Hela and Malicious Magic

Many of today’s so-called pagans while claiming to reject Christianity and all its facets, continue to cling to its ‘morals’ (sic). They have, sadly, ingrained these distortions into the pagan way of life so much so that they have become accepted by those without the fortitude to investigate for themselves. The result of this has been the emphasis on the limp-wristed ‘wiccan rede’ and in conjunction with this, the naive belief that ancient Celtic and Norse magic was all smiles. Nobody performed malicious magic, and if they did they would get their come-uppance from the Almighty Karma.

Common sense and history prove the fallacy of this thinking. Magic is an extension of one’s emotions. To do away with hateful magic or any other emotive type, would mean disruption of polarity and therefore an imbalance within the individual; just look at any Christian.

This ‘New Age’ illusion of a Golden Age without malevolence has meant that they have to brush over or completely ignore deities and forces of a sinister nature. They chose to disregard the forces that were given equal importance in authentic pagan beliefs. This is the case with Norse goddess HELA, whose relevance has been pushed aside by more mainstream ‘Norse’ practitioners. In their books Hela is usually relegated to a few lines explaining her as Queen of the Dead and daughter of Loki. While this is true, it falls short of explaining Hela’s full and fundamental nature and role.

Hela’s existence is purely sinister. Far from a simple ruler of the dead, she is a force in nature. She is the dark aspect of the Prima Mater, in contrast to the light side of Nerthus and Frigg. As a dark deity Hela’s nature is entropic and this nature is a manifestation of Wyrd:

“The force behind the manifest universe is known as WyrdWyrd can never be known, understood or experienced directly.”

Hela as a manifestation of Wyrd is the path to experience the partaking of this force. No one can hope to fully control the power of Wyrd, but they who work with it via Hela become instrumental in the working of nature and are agents of it. By understanding the workings of Wyrd they are able to apply this knowledge to their own lives.

To access the power of Wyrd is to reach the power of the Prima Mater, to be one with the earth; for dark Hela is the very soul of the Prima Mater. The power of Wyrd as manifested in Hela mirrors the more cosmic nature of the Uralten (ed: Waralda), and because the former implies the earth, it is in some ways more accessible.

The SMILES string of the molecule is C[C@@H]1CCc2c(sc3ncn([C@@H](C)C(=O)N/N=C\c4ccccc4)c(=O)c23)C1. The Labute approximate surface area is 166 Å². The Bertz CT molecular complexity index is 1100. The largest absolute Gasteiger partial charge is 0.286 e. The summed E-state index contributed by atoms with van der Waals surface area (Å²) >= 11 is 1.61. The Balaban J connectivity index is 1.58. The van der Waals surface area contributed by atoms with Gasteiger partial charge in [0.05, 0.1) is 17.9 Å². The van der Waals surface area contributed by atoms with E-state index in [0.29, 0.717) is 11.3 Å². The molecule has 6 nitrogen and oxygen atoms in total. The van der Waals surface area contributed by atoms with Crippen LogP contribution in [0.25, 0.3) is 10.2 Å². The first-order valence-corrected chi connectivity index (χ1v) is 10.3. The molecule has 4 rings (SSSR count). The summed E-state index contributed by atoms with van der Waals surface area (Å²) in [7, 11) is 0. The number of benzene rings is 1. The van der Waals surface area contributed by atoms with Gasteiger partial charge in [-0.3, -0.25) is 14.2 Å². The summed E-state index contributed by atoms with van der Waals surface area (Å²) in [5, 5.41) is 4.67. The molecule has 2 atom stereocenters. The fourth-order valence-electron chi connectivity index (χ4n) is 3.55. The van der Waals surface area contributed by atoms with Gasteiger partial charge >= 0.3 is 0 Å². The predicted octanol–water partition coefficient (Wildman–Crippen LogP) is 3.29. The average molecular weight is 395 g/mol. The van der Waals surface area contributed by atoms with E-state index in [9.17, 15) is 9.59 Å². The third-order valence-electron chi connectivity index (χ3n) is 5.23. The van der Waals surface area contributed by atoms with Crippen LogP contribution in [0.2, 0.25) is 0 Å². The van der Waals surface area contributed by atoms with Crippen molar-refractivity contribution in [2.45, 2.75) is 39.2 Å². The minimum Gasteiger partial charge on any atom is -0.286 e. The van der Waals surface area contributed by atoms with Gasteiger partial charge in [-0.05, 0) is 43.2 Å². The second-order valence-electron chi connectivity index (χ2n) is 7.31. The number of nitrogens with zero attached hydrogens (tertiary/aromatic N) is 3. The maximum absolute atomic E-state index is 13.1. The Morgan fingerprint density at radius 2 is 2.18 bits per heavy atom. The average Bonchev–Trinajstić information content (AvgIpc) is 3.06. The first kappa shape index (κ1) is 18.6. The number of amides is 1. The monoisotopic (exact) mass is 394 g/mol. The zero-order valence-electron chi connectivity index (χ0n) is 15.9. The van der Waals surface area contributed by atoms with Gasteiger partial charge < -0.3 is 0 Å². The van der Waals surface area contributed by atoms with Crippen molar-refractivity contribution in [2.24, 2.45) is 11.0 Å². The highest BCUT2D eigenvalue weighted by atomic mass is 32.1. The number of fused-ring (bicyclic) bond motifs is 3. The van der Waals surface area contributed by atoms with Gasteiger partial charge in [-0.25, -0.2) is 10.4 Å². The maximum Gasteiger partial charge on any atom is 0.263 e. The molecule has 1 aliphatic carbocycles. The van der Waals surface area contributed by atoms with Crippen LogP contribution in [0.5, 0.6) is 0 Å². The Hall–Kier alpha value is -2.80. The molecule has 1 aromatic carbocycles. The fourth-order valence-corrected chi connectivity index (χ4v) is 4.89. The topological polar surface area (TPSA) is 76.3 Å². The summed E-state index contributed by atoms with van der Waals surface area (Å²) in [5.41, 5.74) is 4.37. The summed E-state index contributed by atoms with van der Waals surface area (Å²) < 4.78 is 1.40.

A form of channelling the destructive powers of Hela for magical purposes is the magic of the Nithsong or Niding poles. These were the poles up to nine feet long on which were mounted a horse’s skull. On the shaft of the pole curses and insults were carved in the runic script. Runes used for destructive purposes could be triple Thurisaz runes or triple Isa runes. These would cause a weakening of the enemy’s will, making them vulnerable to further attack.

The pole was erected with the skuII facing the abode of the magician’s enemy. The Niding pole conducts the powers of Hel contained within the earth, like a flow of electricity, and projects them through the skull to the detriment of the enemy. Further, the Niding pole is intended to disturb and enrage earth spirits that reside in the ground and cause them to seek vengeance on the owner of the land, i.e. the enemy of the magician.

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Hela must reclaim the recognition she so rightly deserves. Her vital role as a weaver of Wyrd’s web must be acknowledged, but for now those who already know her power shall triumph, working within and without her tangled web of Wyrd…

By Abaaner A° Incendium

Editorial note: This article appeared in “The Flaming Sword”, No 1 (January 1994)